The Trophy Wall is one of Canada’s most impressive and famous ice climbing areas. It’s found high on the north face of Mount Rundle above the Bow River, Banff golf course and Trans Canada Hwy. There are a number of climbs on it, the classics being Terminator WI6, Replicant WI6 and Sea of Vapours WI6. The wall is soaked in climbing history, from the first ascents to the free-solos to the bolt wars that saw an established route stripped of hardware.
There’s a lot of drama in the world of climbing and the Trophy Wall has long been at the centre of it, but its also given rise to legendary ascents and epic days above Banff. Next time you’re driving between Canmore and Banff, be sure to look for the Trophy Wall. There aren’t any ice climbs formed yet this year, but there are some tall smears that might fill in later in the ice season.
Every peak along the Bow Valley has so many stories to tell. Farther west is Eagle Mountain at Sunshine, where the Goat’s Eye chairlift carries skiers to the tops of runs like Stampede, Raptor, Sunshine Coast and Freefall.
The lift was opened in the mid-1990s to great success. An article hangs on the wall in Trappers pub in Sunshine Village from The Calgary Sun in 1995 titled “An Eye to the Future.” It details the history of Sunshine and how glorious the new Goat’s Eye lift was going to be. It noted that Goat’s Eye was approved in 1978, but it was put on hold during the early 1980’s economic crash in Alberta.
The article quotes owner Ralph Scurfield, whose family has owned the hill since 1981, as saying, “Goat’s Eye will change the way people ski Sunshine. I honestly believe people will be getting off at mid-station, skiing Goat’s Eye all day and going home.”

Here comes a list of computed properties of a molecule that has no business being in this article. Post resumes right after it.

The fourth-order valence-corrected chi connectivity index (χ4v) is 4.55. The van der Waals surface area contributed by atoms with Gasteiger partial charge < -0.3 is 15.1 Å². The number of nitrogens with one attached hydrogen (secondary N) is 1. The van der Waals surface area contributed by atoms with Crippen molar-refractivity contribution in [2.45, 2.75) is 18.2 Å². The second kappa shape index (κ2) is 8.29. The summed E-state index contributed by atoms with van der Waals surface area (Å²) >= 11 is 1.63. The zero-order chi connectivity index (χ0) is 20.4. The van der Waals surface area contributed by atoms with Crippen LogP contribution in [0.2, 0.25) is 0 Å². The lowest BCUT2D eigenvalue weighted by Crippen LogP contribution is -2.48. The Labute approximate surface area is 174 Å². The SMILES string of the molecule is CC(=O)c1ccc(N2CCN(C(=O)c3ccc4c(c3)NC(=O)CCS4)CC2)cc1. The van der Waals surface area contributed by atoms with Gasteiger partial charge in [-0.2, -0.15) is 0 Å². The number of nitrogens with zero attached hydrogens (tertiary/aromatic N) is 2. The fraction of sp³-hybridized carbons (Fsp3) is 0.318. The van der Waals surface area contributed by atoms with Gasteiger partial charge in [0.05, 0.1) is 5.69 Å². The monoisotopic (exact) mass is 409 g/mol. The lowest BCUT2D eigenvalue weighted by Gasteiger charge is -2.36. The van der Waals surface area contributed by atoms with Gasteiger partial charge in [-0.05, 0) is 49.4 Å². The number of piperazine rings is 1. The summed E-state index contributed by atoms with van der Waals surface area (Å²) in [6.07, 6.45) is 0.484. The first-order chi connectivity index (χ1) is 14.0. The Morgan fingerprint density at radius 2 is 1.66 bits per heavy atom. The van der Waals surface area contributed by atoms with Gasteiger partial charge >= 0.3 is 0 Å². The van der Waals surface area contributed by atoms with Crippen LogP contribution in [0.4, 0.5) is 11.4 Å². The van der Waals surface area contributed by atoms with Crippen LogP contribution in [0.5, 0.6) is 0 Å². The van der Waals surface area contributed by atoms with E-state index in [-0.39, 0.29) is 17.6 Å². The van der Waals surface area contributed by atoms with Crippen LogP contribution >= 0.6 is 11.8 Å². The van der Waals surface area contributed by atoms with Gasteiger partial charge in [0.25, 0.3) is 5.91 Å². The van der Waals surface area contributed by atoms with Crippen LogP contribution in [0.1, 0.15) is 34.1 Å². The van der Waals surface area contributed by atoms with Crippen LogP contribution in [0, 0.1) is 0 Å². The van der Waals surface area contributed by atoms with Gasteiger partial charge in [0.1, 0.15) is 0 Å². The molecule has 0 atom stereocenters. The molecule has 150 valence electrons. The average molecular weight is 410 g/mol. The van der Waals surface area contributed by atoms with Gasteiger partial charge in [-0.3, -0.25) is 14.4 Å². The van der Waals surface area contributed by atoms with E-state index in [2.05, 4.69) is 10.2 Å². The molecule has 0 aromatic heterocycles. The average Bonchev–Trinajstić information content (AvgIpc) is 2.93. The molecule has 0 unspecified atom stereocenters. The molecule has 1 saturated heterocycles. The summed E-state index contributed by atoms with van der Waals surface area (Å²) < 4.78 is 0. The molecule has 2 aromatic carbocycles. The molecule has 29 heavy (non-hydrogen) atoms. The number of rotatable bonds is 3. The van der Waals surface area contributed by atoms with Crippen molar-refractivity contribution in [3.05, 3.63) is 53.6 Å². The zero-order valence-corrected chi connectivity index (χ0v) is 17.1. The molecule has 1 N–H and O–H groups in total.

Scurfield wasn’t wrong, countless skiers have spent full days on the sun-baked slopes of Eagle Mountain. Sunshine was closed last week due to the cold snap, but the weeks leading up to it saw some great powder skiing off all Sunshine lifts. I’ve been putting my mid-week pass to work in afternoons and still find fresh snow. We’re lucky to have such great ski hills close by.
I don’t fully understand how private companies, like ski hills, are allowed to function within our National Parks, but I know that there are a lot of locals who disagree with it. Even more Bow Valley residents object the proposed expansion of the Three Sisters development. There’s a lot to know, but no matter what anyone says, the development will 100 per cent reduce the already pleasured wildlife corridor.
I suggest that you do some research and stay informed, as this could have a huge impact on the Bow Valley. There’s a public hearing on March 9. Visit canmore.ca to register as a presenter and let town council know your thoughts by writing them a letter.